Review: Martians Abroad
To Polly’s dismay, her mother–the administrator of Mars Colony–has signed up Polly and her brother Charles to the earth school Galileo Academy where the teens will rub shoulders with the progeny of the solar system’s elite. Polly and Charles were born on Mars and have lived there all their lives; but while Charles considers schooling on Earth as useful, Polly knows she’ll miss Mars and doesn’t want to give up her own plans.
Here at EBR we love us some Carrie Vaughn. We’ve reviewed several of her Kitty Norville books as well as a couple of her standalones, DISCORD’S APPLE (EBR Review) and AFTER THE GOLDEN AGE (EBR Review). Now her newest book, MARTIANS ABROAD is another standalone in the vein of Heinlein’s Young Adult books (such as CITIZEN OF THE GALAXY–EBR review) mixed with a little STRANGER IN A STRANGE LAND–only our protagonist is a teenage girl.
One would think that learning about Earth–a thing readers would know very well–from the point of view of someone who’s never been here would be a boring storyline. However, Vaughn’s portrayal of Polly’s experiences is swiftly engaging and compelling, from her acclimation to gravity, the food, open sky, and rain. But for Polly, the hardest thing to get used to is the attitudes of the students toward the first Martians to attend the prestigious school. Polly is the kind of girl who loves the rush of adventure and taking risks; but it also makes her the kind of girl who’s less inclined to take rudeness from her peers (and adults). Her genius brother Charles kind of acts as her conscience. He can be an enigma to Polly, with his silent observations and subtle manipulations. Charles knows his sister has a tendency to cause trouble and advises her to lay low as the school year starts–it’s already too easy for the first Martian students to draw attention to themselves.
Polly can’t help but cause trouble, though. Galileo Academy and its administrators are so strict, they practically beg for students to rebel. Charles does his best to appeal to her better nature, and to her dream to become a pilot–since no training programs will take a pilot who has black marks from being naughty in school. Until she learns that their first field trip is to see the ocean.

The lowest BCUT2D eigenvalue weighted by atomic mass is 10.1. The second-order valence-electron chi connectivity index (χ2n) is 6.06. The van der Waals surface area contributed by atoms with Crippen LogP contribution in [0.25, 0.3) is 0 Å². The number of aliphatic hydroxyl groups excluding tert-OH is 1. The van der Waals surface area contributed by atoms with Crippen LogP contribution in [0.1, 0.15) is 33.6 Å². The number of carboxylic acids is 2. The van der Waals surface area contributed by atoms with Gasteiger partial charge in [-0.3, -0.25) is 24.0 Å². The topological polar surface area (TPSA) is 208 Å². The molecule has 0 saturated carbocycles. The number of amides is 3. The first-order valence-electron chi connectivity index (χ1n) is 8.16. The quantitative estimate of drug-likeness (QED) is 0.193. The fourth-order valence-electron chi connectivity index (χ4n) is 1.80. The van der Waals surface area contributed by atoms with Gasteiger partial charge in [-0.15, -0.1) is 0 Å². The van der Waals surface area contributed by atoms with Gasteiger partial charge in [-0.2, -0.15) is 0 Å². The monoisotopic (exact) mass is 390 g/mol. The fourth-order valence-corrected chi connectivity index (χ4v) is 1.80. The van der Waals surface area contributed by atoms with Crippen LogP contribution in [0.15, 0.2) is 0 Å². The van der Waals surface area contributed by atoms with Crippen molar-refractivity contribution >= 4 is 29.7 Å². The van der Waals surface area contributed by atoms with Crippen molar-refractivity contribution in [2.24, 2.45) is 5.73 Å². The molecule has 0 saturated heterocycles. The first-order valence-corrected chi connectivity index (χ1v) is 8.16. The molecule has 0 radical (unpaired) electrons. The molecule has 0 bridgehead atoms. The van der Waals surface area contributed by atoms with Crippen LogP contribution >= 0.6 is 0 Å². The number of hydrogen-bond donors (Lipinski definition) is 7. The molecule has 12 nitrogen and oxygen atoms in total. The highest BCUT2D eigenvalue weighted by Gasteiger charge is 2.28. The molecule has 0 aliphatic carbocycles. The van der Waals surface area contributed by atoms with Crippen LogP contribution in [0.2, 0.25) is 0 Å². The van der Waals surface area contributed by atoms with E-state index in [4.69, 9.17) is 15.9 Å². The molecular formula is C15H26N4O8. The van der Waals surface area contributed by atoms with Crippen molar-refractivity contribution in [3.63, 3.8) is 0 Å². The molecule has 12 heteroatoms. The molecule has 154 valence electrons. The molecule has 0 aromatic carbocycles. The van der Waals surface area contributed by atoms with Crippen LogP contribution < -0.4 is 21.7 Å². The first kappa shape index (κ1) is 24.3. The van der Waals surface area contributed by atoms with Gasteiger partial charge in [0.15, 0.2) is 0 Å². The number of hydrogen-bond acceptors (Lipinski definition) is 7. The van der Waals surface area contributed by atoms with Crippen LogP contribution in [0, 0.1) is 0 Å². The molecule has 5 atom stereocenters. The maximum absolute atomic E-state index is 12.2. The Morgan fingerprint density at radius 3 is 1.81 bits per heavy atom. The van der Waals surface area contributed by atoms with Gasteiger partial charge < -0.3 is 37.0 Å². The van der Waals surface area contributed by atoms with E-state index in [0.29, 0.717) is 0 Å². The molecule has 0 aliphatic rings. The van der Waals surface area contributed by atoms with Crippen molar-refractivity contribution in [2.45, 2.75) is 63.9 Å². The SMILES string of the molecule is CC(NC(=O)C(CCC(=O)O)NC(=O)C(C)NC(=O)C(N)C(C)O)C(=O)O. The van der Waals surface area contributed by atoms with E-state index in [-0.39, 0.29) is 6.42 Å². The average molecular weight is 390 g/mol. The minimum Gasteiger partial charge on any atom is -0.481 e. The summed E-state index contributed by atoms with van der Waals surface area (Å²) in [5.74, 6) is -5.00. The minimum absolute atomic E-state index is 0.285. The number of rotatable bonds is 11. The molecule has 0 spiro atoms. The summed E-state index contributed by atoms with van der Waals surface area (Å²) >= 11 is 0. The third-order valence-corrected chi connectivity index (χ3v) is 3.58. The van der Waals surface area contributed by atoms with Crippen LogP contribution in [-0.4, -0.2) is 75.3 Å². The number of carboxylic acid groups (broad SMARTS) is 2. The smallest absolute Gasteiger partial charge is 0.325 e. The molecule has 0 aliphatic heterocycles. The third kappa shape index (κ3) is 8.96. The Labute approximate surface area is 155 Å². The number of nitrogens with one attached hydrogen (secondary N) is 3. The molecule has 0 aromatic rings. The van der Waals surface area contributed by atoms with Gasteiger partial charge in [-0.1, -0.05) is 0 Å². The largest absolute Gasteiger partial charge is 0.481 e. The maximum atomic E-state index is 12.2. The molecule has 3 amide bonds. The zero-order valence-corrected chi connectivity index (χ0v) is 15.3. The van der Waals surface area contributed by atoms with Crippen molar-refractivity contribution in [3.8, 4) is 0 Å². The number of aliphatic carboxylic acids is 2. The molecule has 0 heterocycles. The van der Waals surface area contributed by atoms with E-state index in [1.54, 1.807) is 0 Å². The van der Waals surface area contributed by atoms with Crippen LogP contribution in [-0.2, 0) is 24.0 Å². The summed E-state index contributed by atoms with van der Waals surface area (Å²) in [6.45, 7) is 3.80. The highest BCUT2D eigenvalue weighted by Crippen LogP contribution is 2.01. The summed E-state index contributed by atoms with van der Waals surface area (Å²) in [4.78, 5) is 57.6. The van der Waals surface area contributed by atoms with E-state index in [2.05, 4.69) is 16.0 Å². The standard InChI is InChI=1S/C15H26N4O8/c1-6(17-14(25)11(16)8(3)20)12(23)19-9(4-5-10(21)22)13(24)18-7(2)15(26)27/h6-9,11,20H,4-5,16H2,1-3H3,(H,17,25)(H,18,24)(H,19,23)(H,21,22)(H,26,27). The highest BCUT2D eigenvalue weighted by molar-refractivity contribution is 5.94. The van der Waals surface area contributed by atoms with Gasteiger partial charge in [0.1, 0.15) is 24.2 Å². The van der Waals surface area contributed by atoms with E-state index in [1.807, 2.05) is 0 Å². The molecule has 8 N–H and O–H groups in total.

Not only does MARTIANS ABROAD treat us with interesting and well-drawn characters, but Vaughn creates a future universe that’s easy to visualize because despite the advances in technology, human behavior doesn’t change a whole lot. It’s interesting to see how everyday lives could change in the future–yet still be similar to today in many ways. Vaughn explores what it would be like to live on Mars, life on space stations, travel between planets, and even a Manhattan that becomes an island-sized cultural museum.
If you’ve despaired as a parent with finding modern Science Fiction for your teens, MARTIANS ABROAD is for you. Unlike some of the current dystopian or YA Science Fiction (ugh, like CONQUEST)–which, let’s face it, are more soap opera than genre fiction–Vaughn’s take on YA SciFi is a refreshing mix of teen drama and science.
Recommended Age: 13+
Sex: Some teenage crushing
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